We wrote an article recently asking security leaders to talk about their past failures and the lessons they wanted to pass on to others. We called it If I Had to Do It Over Again, and our readers really liked it. A number of folks approached me wanting to tell their stories as well, so we’re doing a Part 2. Without any more preamble, here are their contributions, in their own words.
It’s Never Fire and Forget
One of my biggest wins was also one of my biggest failures. After years of battling the business (including Dev, QA, and DevOps teams for each primary web property, as well as their GMs), we finally got a WAF deployed! We got to a state of maturity where we would see an attack coming and could tweak a config to block it. Everyone felt proud and confident that the control was working.
Until one day we were dealing with a compromised site that was supposed to have been protected by the new WAF. It turned out, the business had deployed a new set of virtual servers and forgot to apply the WAF policy to them. The DevOps team had administrative rights in Puppet that controlled whether the WAF config was applied, and they regularly turned it off in testing.
For me, it was a warning that control management is never point-in-time. There’s a shelf life to controls that are purchased but never fully implemented.
Long story short, I had to tell the board about yet another incident. After that, we wrote a script that would fire off an alert anytime it didn’t detect the WAF policy enabled on a production server. Oh—and we forced the entire DevOps team to give us their SSH keys and removed their admin access to Puppet.
For me, it was a warning that control management is never point-in-time. There’s a shelf life to controls that are purchased but never fully implemented. On top of that, there’s the false sense of comfort in thinking that something is working when it isn’t. Never trust, always verify.
Everything is a Project, Even Physical Security
If I were to do it all over again, I would delegate the physical access control systems budget and planning early on, as I had done with our technical assessment and countermeasures. We were quite assertive in addressing the network and systems technical areas, which was fairly natural for the IT staff. However, we considered the physical elements of door locks as very elementary—something that could be done quickly and eventually.
I would delegate the physical access control systems budget and planning early on.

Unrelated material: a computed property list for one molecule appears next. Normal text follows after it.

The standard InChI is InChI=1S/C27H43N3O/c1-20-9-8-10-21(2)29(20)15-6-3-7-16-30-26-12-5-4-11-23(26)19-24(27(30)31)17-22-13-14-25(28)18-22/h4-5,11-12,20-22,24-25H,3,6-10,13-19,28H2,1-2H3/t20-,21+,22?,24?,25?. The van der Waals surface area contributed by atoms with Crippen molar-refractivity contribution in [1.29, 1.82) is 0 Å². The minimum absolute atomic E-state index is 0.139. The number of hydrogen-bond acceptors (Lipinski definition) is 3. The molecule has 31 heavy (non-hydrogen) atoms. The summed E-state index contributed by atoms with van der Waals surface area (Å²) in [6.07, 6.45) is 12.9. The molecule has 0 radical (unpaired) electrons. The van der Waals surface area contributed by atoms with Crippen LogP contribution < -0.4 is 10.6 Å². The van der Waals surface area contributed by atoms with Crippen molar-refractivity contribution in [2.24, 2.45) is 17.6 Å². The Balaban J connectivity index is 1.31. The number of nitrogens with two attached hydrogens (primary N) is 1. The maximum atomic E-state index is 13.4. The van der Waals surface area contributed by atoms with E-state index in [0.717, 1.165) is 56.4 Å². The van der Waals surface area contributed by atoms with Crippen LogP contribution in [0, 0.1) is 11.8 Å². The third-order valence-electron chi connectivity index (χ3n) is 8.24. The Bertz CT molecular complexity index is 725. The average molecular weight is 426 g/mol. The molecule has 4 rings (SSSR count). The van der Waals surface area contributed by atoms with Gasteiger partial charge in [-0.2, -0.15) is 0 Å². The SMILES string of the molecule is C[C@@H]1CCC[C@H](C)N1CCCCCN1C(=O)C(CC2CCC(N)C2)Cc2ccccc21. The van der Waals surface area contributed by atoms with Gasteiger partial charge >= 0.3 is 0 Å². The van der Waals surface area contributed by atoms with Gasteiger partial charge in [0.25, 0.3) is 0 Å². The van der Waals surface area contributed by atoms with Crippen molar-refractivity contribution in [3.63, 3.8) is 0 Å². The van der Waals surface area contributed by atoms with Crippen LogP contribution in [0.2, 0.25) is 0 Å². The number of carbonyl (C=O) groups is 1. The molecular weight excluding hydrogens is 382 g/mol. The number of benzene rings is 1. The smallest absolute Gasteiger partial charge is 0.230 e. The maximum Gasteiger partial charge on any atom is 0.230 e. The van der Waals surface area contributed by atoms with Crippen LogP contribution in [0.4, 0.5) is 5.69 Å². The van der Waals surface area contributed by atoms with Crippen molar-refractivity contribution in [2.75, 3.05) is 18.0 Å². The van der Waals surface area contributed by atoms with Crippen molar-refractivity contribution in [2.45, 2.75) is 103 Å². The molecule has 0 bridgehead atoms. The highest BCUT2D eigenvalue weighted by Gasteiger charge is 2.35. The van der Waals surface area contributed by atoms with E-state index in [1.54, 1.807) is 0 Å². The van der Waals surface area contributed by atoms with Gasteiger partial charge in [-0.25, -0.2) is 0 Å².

Experience in that endeavor revealed to us that a keycard system with electro-magnetic control bars, card readers, and centralized control was a fairly sophisticated project. It also required longer than anticipated set-up time since we had to find the right partner to do the survey and installation. And finally, we needed to plan the various layers and schedules for the workforce key card system to ensure everyone had minimum necessary privileges. In the end, we did go through with an even pace to ensure we had convergence to enable ease of management and ROI. CISOs should apply respect evenly to the estimates of implementation to all controls from the start to avoid unnecessary concerns about urgency and cost overruns.
I wish I’d known a lot earlier that influencing people and leveraging human response would be more than half of the solution to dealing with human adversaries backed by great technology of their own. Supplementing computer science with study in cultural anthropology, behavioral economics, and cognitive psychology has been critical to being effective in information security. Now I look for solutions that acknowledge the humans in the loop—aided, not replaced by, technology.
Now I look for solutions that acknowledge the humans in the loop.
Check Your Audit Logging
I've found that you need to make sure you understand what audit capabilities are in place for your systems. Ensuring systems are appropriately logging who accessed which records in what system is a critical first step. Next, I found I needed processes in place to regularly audit those logs. If there is no internal audit function, partner to build one as soon as possible, or hire an IT auditor within your department. Capturing a lot of logs to a SIEM does not make you more secure. You need to review those logs for security and access violations. Are authorized users granted too much access? How would you know?
Are authorized users granted too much access? How would you know?
What’s Your Story?
Part 2 of this article happened because more folks stepped forward with lessons learned that they wanted to share. If we get more, we can run Part 3. So readers, show me what you got.
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